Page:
Mechanisms of Tape Stripping and Protein Quantification*

Mar 1, 2010Ali Alikhan, MD, and Howard I. Maibach, MD

In this article, several methods to quantify the protein collected by tape stripping are described, including traditional gravimetric methods as well as novel colorimetric and visible spectroscopic techniques. Further, one colorimetric method is described to effectively determine the keratolytic efficacy of various materials in vivo, suggesting additional roles for this method.

Tape Stripping Method in Humans: Comparison of Evaporimetric Methods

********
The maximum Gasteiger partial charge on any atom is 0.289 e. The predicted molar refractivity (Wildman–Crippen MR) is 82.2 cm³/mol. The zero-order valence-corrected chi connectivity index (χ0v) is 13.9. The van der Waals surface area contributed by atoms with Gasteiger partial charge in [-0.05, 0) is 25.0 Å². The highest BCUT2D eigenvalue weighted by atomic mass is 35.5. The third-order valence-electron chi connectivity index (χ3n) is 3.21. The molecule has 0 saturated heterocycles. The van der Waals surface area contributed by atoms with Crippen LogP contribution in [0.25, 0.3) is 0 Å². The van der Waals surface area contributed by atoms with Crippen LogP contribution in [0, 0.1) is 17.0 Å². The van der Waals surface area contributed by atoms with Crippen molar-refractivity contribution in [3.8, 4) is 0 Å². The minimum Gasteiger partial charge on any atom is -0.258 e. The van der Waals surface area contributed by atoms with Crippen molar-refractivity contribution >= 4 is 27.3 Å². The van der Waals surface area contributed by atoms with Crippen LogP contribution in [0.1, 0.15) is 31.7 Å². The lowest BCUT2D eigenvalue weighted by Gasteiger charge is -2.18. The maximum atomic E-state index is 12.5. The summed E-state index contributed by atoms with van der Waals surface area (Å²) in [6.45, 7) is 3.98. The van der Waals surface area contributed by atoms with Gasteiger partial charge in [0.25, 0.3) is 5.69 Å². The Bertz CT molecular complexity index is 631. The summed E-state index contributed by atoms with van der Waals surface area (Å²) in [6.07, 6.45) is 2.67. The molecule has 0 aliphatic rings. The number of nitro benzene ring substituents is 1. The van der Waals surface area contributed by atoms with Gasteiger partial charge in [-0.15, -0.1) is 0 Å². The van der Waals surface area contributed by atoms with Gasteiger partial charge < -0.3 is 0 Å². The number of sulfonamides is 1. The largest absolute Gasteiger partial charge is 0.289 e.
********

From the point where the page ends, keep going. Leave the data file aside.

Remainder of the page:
Feb 1, 2009Hongbo Zhai, MD, and Howard I. Maibach, MD, University of California School of Medicine

The current preliminary study compared the sensitivity and correlation of open chamber device and closed chamber device on a tape stripping human model. The amount of SC removed by tape stripping was also quantified with a protein assay method.

The Air Up There: Skin VOCs

Nov 1, 2008Katie Schaefer, C&T magazine

In 2001, Japanese researchers reported that after the age of 40, some individuals develop a malodor known as “aging odor,” attributed to the presence of unsaturated C9, 2-nonenal. George Preti, PhD, a member of Monell Chemical Senses Center and an adjunct professor of dermatology at the University of Pennsylvania School of Medicine, was interested by this report and began to conduct research of his own.